Mexican Women Protest Alleged Cover Up of Rape Cases
Hundreds of women filled the streets of Mexico City on Friday night to demand greater safety for women and justice for two teenage girls who were allegedly raped by policemen.
Under the shared motto of “they don’t take care of us, they rape us” and armed with posters, spray paint, and glitter, the women gathered to express their anger with the way authorities are handling the cases.
A 17 year-old girl was allegedly raped by four police officers in a patrol car on August 3. A few days later, a 16 year old girl was raped in a museum bathroom by a policeman, El Pais reported, citing feminist groups. According to the paper, six police officers were suspended as a result of the ongoing investigations into the cases but none were detained or arrested.
The demonstrations began last Monday and have been labeled the “glitter protests” after participants threw pink glitter at the city’s Security Minister while he was delivering a press statement.
Many protesters have accused the authorities of bungling the investigation as allegations of inconsistencies in the case’s handling have surfaced. Another report by El Pais stated that it took four days for authorities to run the basic garment, fluid, and residue analysis that are used to investigate such crimes.
“What we wanted out of the protest that took place on Monday was for the authorities to do their jobs, as they are making all types of excuses in order not to investigate these cases, and imprison the police officers that were responsible for the violation of two women,” Pam Garcia, who attended the gathering, told OCCRP.
On Friday night the women wielded spray paint and wrote phrases like “rape state” on the walls of a city monument and a local police station. While the gathering was largely peaceful, some of the participants smashed windows at a bus station and set fire to the second floor of a local police station, according to BBC.
For Alejandra López, a Mexico City native who eagerly kept track of the protests, the demonstrations have been a long time coming.
“We have a Mexican saying that goes, ‘Es la gota que derramó el vaso,’ which literally translates to ‘it’s the drop that made the glass pour.’” Lopez told OCCRP. “In this case, the rape cases were the drop that made the glass pour.”
For Lopez, seeing the images of the crowd was a source of joy, but she found herself frustrated by some of the reactions on social media that seemed to try to use the vandalism as a way to discredit the protests.
“I don’t know what will come next, but so far, I thank the women who have risked everything to go out and shout about what the government is doing to them,” she told OCCRP.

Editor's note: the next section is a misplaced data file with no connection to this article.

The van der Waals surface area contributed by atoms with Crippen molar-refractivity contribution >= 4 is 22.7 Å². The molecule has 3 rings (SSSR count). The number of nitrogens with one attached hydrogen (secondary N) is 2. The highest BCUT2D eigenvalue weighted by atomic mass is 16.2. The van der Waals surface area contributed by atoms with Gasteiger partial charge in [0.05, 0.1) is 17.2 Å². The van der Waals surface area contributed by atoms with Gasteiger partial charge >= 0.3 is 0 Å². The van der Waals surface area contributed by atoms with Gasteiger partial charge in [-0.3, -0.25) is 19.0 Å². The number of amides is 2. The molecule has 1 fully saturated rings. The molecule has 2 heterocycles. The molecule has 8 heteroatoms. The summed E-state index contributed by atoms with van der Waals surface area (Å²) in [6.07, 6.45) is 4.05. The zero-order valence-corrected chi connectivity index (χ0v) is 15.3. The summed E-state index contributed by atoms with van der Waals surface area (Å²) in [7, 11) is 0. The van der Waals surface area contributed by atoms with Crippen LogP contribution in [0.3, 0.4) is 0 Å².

In a press statement released Friday, Mexico City’s mayor Claudia Sheinbaum expressed support for the fight for gender equality but denounced the use of violence during the protests. Sheinbaum stated that there will be “no impunity” for those found guilty of instigating violence against journalists or defacing public buildings during the protest.
“We call on those who legitimately fight for the defense of human rights and the eradication of violence to help create a climate of peace and to build together a safe city of rights,” Sheinbaum said in the press release.
Yet Sheinbaum also implied that the protest was intended to provoke the government to use public force, stating that “this is what they are looking for.” Garcia, like many other protesters, disagrees with the statement, countering that demanding justice is not a provocation.
On Sunday evening a local feminist group posted on Facebook that 40 feminist activists had met with Sheinbaum to discuss the events of the week. Resulting from the discussion was an agreement to not pursue investigations against the protesters and the possibility of a public apology from the government for criminalizing the protests.
Violence against women has long been a prevelant social issue in Mexico.
In its 2019 country report, Human Rights Watch stated that “Mexican laws do not adequately protect women and girls against domestic and sexual violence.” According to El Universal, a woman is raped in Mexico every six minutes. In 2016 at least seven women were killed every day, the United Nations reported.
These factors have fostered an untenable situation. For Garcia, the time has come for the Mexican government to listen to women’s demands and to ensure equal rights and protections for them.
“The heart of the matter is that Mexican women will never be silent about the violence we receive everyday, we will disturb until we are heard, and until we are taken care of,” Garcia said.